‘I’m still not convinced breastfeeding 4 year olds should be considered normal!’ – feedback from final year medical student after teaching session

‘Most [UK] pre-registration training for healthcare practitioners who work with mothers, children and young infants has many gaps in the high-level standards and curricula…’ World Breastfeeding Trends Initiative report 2016

 

As a consultant paediatrician, I deliver a one hour seminar to our medical students several times a term. I have the coveted before-home time slot for ‘essentials of paediatric nutrition’, which aims to encompass the investigation and management of faltering growth, the aetiology and treatment of obesity, and all infant feeding issues. Luckily I talk fast.

Of course, I’m joking.  Covering the syllabus in that time means focusing on key points, and one way I try to do this is encourage the students to set the agenda. At the start of the seminar, I plot out on a whiteboard what they want to get from the session. The students always ask me to cover the different types of formula. In fact, their syllabus emphasises breastfeeding, but their preoccupation is with learning components of, and indications for, breastmilk substitutes. This is manageable rote learning, standard in undergraduate education, easy to put on a flashcard and commit to memory for exams. It also connects to the overwhelming societal perception that formula is the default feed for babies. It is much harder to open up a discussion about breastfeeding and accept that we, as doctors, know almost nothing about it because we aren’t seeing it or learning about it at medical school. Of the twenty or so students in each session, often only one or two have seen a baby breastfed at all. Usually no one in the room has seen a child over the age of one nursing.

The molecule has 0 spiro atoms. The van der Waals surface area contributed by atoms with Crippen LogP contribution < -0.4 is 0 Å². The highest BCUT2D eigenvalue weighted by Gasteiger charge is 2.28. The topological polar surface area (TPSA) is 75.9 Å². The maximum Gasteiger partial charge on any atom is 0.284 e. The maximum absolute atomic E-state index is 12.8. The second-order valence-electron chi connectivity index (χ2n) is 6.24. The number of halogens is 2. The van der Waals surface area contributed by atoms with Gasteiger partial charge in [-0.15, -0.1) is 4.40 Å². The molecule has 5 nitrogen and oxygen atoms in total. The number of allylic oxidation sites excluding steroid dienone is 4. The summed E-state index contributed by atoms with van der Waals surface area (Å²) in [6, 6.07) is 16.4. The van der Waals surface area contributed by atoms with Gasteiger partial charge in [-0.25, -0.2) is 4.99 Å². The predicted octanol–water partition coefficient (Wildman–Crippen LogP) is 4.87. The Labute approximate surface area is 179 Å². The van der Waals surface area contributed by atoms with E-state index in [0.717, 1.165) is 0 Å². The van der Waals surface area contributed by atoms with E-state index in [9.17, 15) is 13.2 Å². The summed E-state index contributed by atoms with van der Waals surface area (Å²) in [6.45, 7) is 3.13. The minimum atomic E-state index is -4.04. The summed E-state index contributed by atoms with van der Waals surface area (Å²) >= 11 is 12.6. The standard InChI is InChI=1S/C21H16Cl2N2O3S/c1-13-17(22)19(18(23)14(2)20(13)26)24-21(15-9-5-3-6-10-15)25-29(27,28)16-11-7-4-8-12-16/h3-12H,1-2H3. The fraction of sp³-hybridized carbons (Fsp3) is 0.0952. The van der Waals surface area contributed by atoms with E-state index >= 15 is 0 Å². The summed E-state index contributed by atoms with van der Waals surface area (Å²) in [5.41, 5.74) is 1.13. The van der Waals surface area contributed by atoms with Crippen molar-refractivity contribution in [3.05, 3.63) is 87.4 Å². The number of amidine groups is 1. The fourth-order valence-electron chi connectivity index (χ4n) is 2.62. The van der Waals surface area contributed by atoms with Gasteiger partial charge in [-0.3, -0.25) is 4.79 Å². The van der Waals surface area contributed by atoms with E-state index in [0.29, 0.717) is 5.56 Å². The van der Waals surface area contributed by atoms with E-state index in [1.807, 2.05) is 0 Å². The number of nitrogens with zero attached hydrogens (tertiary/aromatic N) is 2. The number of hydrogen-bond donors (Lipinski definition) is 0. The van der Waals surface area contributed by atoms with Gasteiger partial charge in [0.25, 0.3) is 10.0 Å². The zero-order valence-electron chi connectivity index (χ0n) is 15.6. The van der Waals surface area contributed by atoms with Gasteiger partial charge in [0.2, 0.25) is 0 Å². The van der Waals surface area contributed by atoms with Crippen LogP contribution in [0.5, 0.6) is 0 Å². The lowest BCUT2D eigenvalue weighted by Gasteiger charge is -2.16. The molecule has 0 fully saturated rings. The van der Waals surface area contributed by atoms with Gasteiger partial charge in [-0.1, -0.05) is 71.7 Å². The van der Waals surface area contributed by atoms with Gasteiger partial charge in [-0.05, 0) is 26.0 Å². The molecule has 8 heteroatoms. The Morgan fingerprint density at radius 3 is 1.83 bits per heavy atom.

The ignorance around breastfeeding continues into our postgraduate curriculum. The ‘breast is best’ message is emphasised (although that has been superseded elsewhere by the ‘breast is normal’ message) but without the backup of grounding in lactation physiology and how our profession contributes to what I think of as ‘iatrogenic low milk supply’ – medical practices such as separating mother and baby, delaying the first feed, not respecting the importance of skin to skin, feeding on an artificial schedule,  wrongly assuming that maternal and infant medical conditions and medication preclude breastfeeding…  Without understanding the science, doctors will always resort to what they have seen before, are comfortable with, and believe to be normal. At the moment, that is usually formula feeding.

Screen Shot 2017 wbti ind 5 full slide

 

The World Breastfeeding Trends Initiative report flags up the holes in training for healthcare practitioners – illustrated here, the universal minimum pre-registration standards set by the GMC, the NMC and the BDA – and my experience echoes that (see Indicator 5, in Part 1 and Part 2, online). Our doctors need to realise what they don’t know about breastfeeding before they can start to learn. Recognising this is the first step on a very long road, but it is at least a step forward.

Victoria Thomas

 

Dr Vicky Thomas is a consultant paediatrician at the Great North Children’s Hospital in Newcastle upon Tyne. A generalist at heart, she has developed an interest in growth and nutrition and is passionate about the role of breastfeeding in optimising child health.

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